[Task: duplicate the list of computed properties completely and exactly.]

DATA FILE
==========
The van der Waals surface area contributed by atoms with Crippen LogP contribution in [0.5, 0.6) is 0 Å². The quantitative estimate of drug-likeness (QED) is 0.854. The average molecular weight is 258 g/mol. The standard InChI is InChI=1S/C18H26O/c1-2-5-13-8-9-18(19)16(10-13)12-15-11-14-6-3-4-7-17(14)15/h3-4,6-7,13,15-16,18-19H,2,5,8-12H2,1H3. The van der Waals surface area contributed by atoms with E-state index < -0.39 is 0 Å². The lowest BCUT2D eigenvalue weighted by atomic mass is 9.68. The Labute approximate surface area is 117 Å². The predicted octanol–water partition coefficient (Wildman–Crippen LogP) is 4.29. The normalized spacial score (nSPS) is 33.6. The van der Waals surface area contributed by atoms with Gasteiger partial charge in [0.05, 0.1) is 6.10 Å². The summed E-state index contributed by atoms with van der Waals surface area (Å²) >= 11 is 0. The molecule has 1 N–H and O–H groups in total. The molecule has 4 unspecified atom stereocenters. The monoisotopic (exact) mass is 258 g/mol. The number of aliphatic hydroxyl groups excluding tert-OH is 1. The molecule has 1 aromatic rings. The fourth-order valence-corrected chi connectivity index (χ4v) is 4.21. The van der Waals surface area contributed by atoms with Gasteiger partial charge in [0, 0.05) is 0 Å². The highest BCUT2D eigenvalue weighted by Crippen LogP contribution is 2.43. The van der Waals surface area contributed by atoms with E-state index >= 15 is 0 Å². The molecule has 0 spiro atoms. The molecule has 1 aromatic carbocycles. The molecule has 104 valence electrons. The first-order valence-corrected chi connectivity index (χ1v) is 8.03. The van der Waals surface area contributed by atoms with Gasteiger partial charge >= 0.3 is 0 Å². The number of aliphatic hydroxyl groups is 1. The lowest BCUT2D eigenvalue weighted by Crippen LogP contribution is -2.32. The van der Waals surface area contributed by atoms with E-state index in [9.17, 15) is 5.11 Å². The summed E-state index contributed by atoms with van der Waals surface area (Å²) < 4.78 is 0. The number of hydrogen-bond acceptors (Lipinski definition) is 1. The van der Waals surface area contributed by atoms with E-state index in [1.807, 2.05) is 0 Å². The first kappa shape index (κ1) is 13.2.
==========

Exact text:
The van der Waals surface area contributed by atoms with Crippen LogP contribution in [0.5, 0.6) is 0 Å². The quantitative estimate of drug-likeness (QED) is 0.854. The average molecular weight is 258 g/mol. The standard InChI is InChI=1S/C18H26O/c1-2-5-13-8-9-18(19)16(10-13)12-15-11-14-6-3-4-7-17(14)15/h3-4,6-7,13,15-16,18-19H,2,5,8-12H2,1H3. The van der Waals surface area contributed by atoms with E-state index < -0.39 is 0 Å². The lowest BCUT2D eigenvalue weighted by atomic mass is 9.68. The Labute approximate surface area is 117 Å². The predicted octanol–water partition coefficient (Wildman–Crippen LogP) is 4.29. The normalized spacial score (nSPS) is 33.6. The van der Waals surface area contributed by atoms with Gasteiger partial charge in [0.05, 0.1) is 6.10 Å². The summed E-state index contributed by atoms with van der Waals surface area (Å²) >= 11 is 0. The molecule has 1 N–H and O–H groups in total. The molecule has 4 unspecified atom stereocenters. The monoisotopic (exact) mass is 258 g/mol. The number of aliphatic hydroxyl groups excluding tert-OH is 1. The molecule has 1 aromatic rings. The fourth-order valence-corrected chi connectivity index (χ4v) is 4.21. The van der Waals surface area contributed by atoms with Gasteiger partial charge in [0, 0.05) is 0 Å². The highest BCUT2D eigenvalue weighted by Crippen LogP contribution is 2.43. The van der Waals surface area contributed by atoms with E-state index >= 15 is 0 Å². The molecule has 0 spiro atoms. The molecule has 1 aromatic carbocycles. The molecule has 104 valence electrons. The first-order valence-corrected chi connectivity index (χ1v) is 8.03. The van der Waals surface area contributed by atoms with Gasteiger partial charge >= 0.3 is 0 Å². The number of aliphatic hydroxyl groups is 1. The lowest BCUT2D eigenvalue weighted by Crippen LogP contribution is -2.32. The van der Waals surface area contributed by atoms with E-state index in [9.17, 15) is 5.11 Å². The summed E-state index contributed by atoms with van der Waals surface area (Å²) < 4.78 is 0. The number of hydrogen-bond acceptors (Lipinski definition) is 1. The van der Waals surface area contributed by atoms with E-state index in [1.807, 2.05) is 0 Å². The first kappa shape index (κ1) is 13.2.